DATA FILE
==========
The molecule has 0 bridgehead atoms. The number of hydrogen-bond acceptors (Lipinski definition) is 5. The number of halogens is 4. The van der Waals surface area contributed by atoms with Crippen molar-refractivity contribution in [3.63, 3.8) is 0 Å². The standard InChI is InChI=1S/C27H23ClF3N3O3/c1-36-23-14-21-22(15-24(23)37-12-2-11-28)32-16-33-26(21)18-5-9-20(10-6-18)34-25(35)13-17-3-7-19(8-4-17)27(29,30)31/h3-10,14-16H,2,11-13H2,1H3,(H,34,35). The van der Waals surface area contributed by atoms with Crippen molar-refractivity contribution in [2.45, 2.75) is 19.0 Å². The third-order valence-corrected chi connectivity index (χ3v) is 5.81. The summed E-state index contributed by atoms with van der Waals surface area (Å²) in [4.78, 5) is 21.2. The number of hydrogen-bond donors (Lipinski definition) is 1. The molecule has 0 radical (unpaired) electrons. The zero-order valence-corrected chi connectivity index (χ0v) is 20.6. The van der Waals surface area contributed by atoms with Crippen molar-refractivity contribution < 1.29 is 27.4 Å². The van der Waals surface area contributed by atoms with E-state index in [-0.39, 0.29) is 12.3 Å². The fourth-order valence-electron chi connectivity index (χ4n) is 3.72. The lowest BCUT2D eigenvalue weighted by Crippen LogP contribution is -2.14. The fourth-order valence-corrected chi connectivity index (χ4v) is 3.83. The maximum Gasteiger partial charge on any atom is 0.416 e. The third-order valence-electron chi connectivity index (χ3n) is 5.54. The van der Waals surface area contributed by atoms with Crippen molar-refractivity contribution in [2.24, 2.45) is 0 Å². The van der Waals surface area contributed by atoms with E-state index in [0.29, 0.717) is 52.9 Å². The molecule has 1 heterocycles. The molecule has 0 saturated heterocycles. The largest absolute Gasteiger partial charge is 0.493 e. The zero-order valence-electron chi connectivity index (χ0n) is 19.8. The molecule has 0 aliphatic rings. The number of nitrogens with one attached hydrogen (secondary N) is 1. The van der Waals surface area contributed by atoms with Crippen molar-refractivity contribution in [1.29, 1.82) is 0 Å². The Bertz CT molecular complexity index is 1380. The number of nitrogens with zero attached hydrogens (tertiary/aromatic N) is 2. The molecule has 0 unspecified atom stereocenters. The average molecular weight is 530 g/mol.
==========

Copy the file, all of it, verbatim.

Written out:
The molecule has 0 bridgehead atoms. The number of hydrogen-bond acceptors (Lipinski definition) is 5. The number of halogens is 4. The van der Waals surface area contributed by atoms with Crippen molar-refractivity contribution in [3.63, 3.8) is 0 Å². The standard InChI is InChI=1S/C27H23ClF3N3O3/c1-36-23-14-21-22(15-24(23)37-12-2-11-28)32-16-33-26(21)18-5-9-20(10-6-18)34-25(35)13-17-3-7-19(8-4-17)27(29,30)31/h3-10,14-16H,2,11-13H2,1H3,(H,34,35). The van der Waals surface area contributed by atoms with Crippen molar-refractivity contribution in [2.45, 2.75) is 19.0 Å². The third-order valence-corrected chi connectivity index (χ3v) is 5.81. The summed E-state index contributed by atoms with van der Waals surface area (Å²) in [4.78, 5) is 21.2. The number of hydrogen-bond donors (Lipinski definition) is 1. The molecule has 0 radical (unpaired) electrons. The zero-order valence-corrected chi connectivity index (χ0v) is 20.6. The van der Waals surface area contributed by atoms with Crippen molar-refractivity contribution < 1.29 is 27.4 Å². The van der Waals surface area contributed by atoms with E-state index in [-0.39, 0.29) is 12.3 Å². The fourth-order valence-electron chi connectivity index (χ4n) is 3.72. The lowest BCUT2D eigenvalue weighted by Crippen LogP contribution is -2.14. The fourth-order valence-corrected chi connectivity index (χ4v) is 3.83. The maximum Gasteiger partial charge on any atom is 0.416 e. The third-order valence-electron chi connectivity index (χ3n) is 5.54. The van der Waals surface area contributed by atoms with Crippen molar-refractivity contribution in [2.24, 2.45) is 0 Å². The van der Waals surface area contributed by atoms with E-state index in [0.29, 0.717) is 52.9 Å². The molecule has 1 heterocycles. The molecule has 0 saturated heterocycles. The largest absolute Gasteiger partial charge is 0.493 e. The zero-order valence-electron chi connectivity index (χ0n) is 19.8. The molecule has 0 aliphatic rings. The number of nitrogens with one attached hydrogen (secondary N) is 1. The van der Waals surface area contributed by atoms with Crippen molar-refractivity contribution in [1.29, 1.82) is 0 Å². The Bertz CT molecular complexity index is 1380. The number of nitrogens with zero attached hydrogens (tertiary/aromatic N) is 2. The molecule has 0 unspecified atom stereocenters. The average molecular weight is 530 g/mol.